The historian Marjorie Chibnall states that Orderic used now lost pancartes (cartularies or collections of charters) of various Norman monastic houses as sources for his historical writings.[4]


  1. ^ Hollister Henry I p. 6
  2. ^ Dates from Hollister Henry I p. 5
  3. ^ Hollister Henry I p. 5
  4. ^ Chibnall "Charter and Chronicle" Church and Government pp. 12-13


  • Chibnall, Marjorie (1976). "Charter and Chronicle: The Use of Archive Sources by Norman Historians". In Brooke, C. N. L., Luscombe, D. E., Martin, G. H., Owen, Dorothy. Church and Government in the Middle Ages: Essays Presented to C. R. Cheney on his 70th Birthday. Cambridge, UK: Cambridge University Press. pp. 1–18. ISBN 0-521-21172-7.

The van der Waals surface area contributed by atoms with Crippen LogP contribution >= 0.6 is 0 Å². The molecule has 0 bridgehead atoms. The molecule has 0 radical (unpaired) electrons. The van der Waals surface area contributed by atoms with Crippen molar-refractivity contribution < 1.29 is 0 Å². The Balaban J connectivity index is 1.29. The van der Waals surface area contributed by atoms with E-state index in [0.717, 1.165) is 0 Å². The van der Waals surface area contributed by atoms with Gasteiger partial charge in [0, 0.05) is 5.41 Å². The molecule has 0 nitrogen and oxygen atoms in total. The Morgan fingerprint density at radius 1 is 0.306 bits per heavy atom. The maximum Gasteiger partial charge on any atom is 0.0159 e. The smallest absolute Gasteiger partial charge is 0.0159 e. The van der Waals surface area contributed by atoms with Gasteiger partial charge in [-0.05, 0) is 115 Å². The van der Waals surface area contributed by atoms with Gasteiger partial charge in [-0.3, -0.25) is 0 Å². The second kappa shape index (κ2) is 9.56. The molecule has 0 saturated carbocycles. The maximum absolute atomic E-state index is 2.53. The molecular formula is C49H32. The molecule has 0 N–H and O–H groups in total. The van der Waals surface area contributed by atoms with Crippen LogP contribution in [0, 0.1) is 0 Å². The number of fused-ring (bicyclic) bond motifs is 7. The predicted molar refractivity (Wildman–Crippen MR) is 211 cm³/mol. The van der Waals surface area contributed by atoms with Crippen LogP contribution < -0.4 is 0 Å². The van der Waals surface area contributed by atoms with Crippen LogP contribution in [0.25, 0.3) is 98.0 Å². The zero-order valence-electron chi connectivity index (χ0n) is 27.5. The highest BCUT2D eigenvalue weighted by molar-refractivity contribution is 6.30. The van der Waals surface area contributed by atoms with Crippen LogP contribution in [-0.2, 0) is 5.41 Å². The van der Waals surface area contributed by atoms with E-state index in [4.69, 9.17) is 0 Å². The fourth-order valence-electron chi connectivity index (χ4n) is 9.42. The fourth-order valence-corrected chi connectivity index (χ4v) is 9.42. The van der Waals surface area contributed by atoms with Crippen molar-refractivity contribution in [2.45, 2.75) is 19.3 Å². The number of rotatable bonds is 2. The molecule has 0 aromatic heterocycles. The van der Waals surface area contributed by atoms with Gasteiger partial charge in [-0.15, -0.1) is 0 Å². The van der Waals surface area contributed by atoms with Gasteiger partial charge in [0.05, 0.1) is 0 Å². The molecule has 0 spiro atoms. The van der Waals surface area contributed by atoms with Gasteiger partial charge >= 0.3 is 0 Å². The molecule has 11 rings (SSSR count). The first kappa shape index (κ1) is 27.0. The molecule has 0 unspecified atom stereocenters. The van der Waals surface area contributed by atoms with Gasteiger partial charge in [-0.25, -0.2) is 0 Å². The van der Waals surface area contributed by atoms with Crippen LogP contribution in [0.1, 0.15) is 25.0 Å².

• Hollister, C. Warren; Frost, Amanda Clark (ed.) (2001). Henry I. New Haven, Conn: Yale University Press. ISBN 0-300-08858-2. 

Further reading

  • Chibnall, Marjorie (translator), The Ecclesiastical History of Orderic Vitalis, 6 volumes(Oxford, 1968-1980) (Oxford Medieval Texts), ISBN 0-19-820220-2.
  • Chibnall, Marjorie, The World of Orderic Vitalis (Oxford, 1987).
  • Hingst, Amanda Jane, The Written World: Past and place in the work of Orderic Vitalis (Notre Dame, IN, University of Notre Dame Press, 2009).

External links

 This article incorporates text from a publication now in the public domainChisholm, Hugh, ed (1911). Encyclopædia Britannica (11th ed.). Cambridge University Press.